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Expedited Pardon Project: Home

This site provides information and resources for the Ohio Governor’s Expedited Pardon Project. The project is a collaboration between the Reentry Clinic at the UA School of Law and the Drug Enforcement and Policy Center at the OSU Moritz College of Law.

Providing a Path Forward

 

Stories of redemption from past wrongs are a part of the American tradition as reflected in the clemency powers enshrined in the U.S. and Ohio Constitutions. Unfortunately, too few worthy Ohioans who have made great strides in their lives have been able to seek or receive an affirmation in the form of a pardon from the Governor. The Ohio Governor's Expedited Pardon Project is aimed at enhancing and expediting the process by which people apply for clemency under Ohio’s laws. The Project seeks to reduce challenges surrounding a clemency application in Ohio for people meeting certain criteria with exceptional stories who can show that they have been rehabilitated and have contributed positively to their communities.

How does this new program work? Head over to the Expedited Pardon Project website for details about the Project, the application process, the entire list of requirements, and necessary forms. 

 

Project Leaders

On November 6, 2018, Mike DeWine was elected to serve as the 70th Governor of the State of Ohio. The Governor has had a long and distinguished career in public service, focusing on protecting Ohio children and families. He was previously the 50th Attorney General of Ohio and has previously been elected to serve as Greene County Prosecutor, Ohio State Senator, U.S. Congressman, Ohio Lt. Governor, U.S. Senator.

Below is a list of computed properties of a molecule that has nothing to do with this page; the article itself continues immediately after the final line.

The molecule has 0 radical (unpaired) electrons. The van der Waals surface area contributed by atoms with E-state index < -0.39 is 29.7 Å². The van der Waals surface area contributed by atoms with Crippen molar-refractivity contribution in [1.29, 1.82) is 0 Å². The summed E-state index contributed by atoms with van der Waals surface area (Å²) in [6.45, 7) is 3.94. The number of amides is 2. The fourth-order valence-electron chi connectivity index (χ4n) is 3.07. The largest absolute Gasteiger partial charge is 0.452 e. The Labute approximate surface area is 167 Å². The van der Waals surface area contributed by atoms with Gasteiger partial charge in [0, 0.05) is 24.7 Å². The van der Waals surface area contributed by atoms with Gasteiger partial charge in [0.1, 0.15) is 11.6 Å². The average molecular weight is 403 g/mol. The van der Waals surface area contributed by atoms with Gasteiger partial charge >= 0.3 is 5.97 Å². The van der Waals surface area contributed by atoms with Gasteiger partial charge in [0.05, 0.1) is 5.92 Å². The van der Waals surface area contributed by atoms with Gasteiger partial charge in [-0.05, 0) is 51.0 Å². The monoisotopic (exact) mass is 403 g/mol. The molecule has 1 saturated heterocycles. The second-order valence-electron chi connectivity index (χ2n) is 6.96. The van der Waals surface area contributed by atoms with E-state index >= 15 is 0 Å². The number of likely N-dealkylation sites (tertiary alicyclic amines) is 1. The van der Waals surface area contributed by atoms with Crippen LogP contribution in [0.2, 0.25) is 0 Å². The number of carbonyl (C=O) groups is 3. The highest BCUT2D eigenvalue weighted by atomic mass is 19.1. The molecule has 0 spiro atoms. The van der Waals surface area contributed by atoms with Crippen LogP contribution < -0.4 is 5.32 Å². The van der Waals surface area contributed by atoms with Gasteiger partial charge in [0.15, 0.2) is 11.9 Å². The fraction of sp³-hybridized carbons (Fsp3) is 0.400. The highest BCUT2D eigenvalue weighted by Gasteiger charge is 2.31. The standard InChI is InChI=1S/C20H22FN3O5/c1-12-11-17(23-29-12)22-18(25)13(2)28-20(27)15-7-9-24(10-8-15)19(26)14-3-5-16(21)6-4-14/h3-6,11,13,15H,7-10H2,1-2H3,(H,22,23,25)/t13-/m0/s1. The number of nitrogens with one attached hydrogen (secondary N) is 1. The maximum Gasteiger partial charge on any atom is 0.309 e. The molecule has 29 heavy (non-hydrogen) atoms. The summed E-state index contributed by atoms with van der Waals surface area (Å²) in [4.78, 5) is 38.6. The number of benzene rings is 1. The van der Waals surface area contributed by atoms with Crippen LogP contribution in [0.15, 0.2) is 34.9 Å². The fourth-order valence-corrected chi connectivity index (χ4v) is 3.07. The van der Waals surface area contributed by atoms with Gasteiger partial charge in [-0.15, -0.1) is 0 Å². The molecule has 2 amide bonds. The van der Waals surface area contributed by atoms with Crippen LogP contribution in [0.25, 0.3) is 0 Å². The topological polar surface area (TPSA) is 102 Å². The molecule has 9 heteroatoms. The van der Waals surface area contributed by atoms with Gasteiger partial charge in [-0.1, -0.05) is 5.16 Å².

Joann Sahl is the director of the Reentry Clinic at the University of Akron School of Law. Prior to joining Akron Law, she served as a staff attorney in the housing unit of Community Legal Aid Services, Inc. in Akron, Ohio and Columbus Legal Aid. Before that, Professor Sahl served as assistant state public defender at the Ohio Public Defender Commission, eventually rising to chief appellate counsel and supervisor of the Death Penalty section where she successfully argued before the United States Supreme Court in Ohio v. Huertas, 498 US 336 (1991).

 

 

Doug Berman is the Newton D. Baker-Baker & Hostetler Chair in Law professor at The Ohio State University Moritz College of Law. He is the sole creator and author of the blog, Sentencing Law and Policy. He frequently is consulted by national and state policymakers, sentencing commissioners, and public policy groups concerning sentencing law and policy reforms. He has testified before the U.S. House of Representatives and before numerous sentencing commissions. 

Expedited Pardon Project